Crawling along the top of the garage, I was preparing to climb over the side when I noticed the glow of a cigarette less than a hundred feet away. It was a sentry stealing a smoke. I crawled back to where I saw a skylight slightly ajar and, opening it very slowly, dropped down on the roof of an armored car inside the garage.
The garage was easy to open from the inside, as it had a Yale latch on the door. From this vantage I observed the sentry until he doused the cigarette and moved on in his circuit of the parade-grounds. The next wall was rather low and I scaled it with ease. Two more walls intervened, and then a long stretch of open territory to be crossed.
The first intervening palisade was high enough, but it had some decorous grille and rough stonework to give me a fair footing. My training as a sailor was invaluable in this experience, but nothing could protect my feet and body from painful lacerations. Adjoining this wall was another long row of stables. On reaching the roof I took a rest from my arduous labor. Just as I was about to seize the drain gutter and descend into the grounds another sentry hove into view, and I retreated from the range of his vision.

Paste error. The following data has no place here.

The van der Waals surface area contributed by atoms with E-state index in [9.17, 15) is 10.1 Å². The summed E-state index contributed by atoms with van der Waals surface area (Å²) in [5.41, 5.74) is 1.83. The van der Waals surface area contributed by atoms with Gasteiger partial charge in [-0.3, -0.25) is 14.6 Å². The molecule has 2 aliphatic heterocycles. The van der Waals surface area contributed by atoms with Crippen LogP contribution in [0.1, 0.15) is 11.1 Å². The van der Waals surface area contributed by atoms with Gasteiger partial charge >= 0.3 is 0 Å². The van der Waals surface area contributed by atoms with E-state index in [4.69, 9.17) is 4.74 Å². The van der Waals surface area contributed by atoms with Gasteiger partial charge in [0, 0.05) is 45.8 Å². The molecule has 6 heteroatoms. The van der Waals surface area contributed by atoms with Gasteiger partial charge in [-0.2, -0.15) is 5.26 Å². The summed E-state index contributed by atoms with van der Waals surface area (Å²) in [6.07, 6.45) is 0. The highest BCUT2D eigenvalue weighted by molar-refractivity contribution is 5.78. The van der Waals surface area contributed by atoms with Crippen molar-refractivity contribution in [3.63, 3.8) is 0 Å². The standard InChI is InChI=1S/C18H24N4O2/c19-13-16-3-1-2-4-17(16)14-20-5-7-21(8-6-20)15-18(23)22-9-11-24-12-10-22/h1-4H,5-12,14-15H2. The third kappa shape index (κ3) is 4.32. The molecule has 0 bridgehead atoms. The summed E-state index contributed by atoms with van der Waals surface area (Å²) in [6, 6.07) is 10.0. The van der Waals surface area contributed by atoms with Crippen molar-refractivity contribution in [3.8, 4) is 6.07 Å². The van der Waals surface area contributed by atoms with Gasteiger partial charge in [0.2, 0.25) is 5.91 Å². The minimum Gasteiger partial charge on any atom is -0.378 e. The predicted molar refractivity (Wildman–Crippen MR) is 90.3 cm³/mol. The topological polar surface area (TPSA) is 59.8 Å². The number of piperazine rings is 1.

When I was able I descended into the field. Momentarily I expected to hear a rifle and feel the sting of a bullet. How long it took me to wriggle across the open ground I do not know, but I died a hundred times in that long journey.